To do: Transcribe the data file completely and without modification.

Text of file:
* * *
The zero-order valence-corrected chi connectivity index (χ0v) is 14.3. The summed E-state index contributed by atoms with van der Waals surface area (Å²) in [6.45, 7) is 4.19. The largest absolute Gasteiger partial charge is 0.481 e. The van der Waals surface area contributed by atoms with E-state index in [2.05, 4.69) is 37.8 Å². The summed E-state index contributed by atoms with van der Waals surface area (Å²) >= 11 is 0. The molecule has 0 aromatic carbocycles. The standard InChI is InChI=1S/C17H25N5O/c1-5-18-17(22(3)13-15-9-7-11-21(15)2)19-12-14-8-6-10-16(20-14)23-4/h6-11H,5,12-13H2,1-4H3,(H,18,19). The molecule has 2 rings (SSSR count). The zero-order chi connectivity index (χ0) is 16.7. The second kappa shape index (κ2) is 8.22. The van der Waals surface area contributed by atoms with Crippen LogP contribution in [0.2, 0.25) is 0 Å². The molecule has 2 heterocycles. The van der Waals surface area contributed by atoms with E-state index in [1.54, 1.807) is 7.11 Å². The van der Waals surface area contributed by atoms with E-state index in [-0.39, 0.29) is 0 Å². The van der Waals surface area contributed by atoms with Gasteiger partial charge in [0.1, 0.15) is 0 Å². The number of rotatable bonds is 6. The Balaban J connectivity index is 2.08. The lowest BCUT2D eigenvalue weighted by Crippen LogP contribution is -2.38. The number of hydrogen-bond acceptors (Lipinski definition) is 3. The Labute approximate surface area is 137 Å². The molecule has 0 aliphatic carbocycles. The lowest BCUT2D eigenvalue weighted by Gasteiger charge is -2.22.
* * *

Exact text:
The zero-order valence-corrected chi connectivity index (χ0v) is 14.3. The summed E-state index contributed by atoms with van der Waals surface area (Å²) in [6.45, 7) is 4.19. The largest absolute Gasteiger partial charge is 0.481 e. The van der Waals surface area contributed by atoms with E-state index in [2.05, 4.69) is 37.8 Å². The summed E-state index contributed by atoms with van der Waals surface area (Å²) >= 11 is 0. The molecule has 0 aromatic carbocycles. The standard InChI is InChI=1S/C17H25N5O/c1-5-18-17(22(3)13-15-9-7-11-21(15)2)19-12-14-8-6-10-16(20-14)23-4/h6-11H,5,12-13H2,1-4H3,(H,18,19). The molecule has 2 rings (SSSR count). The zero-order chi connectivity index (χ0) is 16.7. The second kappa shape index (κ2) is 8.22. The van der Waals surface area contributed by atoms with Crippen LogP contribution in [0.2, 0.25) is 0 Å². The molecule has 2 heterocycles. The van der Waals surface area contributed by atoms with E-state index in [1.54, 1.807) is 7.11 Å². The van der Waals surface area contributed by atoms with E-state index in [-0.39, 0.29) is 0 Å². The van der Waals surface area contributed by atoms with Gasteiger partial charge in [0.1, 0.15) is 0 Å². The number of rotatable bonds is 6. The Balaban J connectivity index is 2.08. The lowest BCUT2D eigenvalue weighted by Crippen LogP contribution is -2.38. The number of hydrogen-bond acceptors (Lipinski definition) is 3. The Labute approximate surface area is 137 Å². The molecule has 0 aliphatic carbocycles. The lowest BCUT2D eigenvalue weighted by Gasteiger charge is -2.22.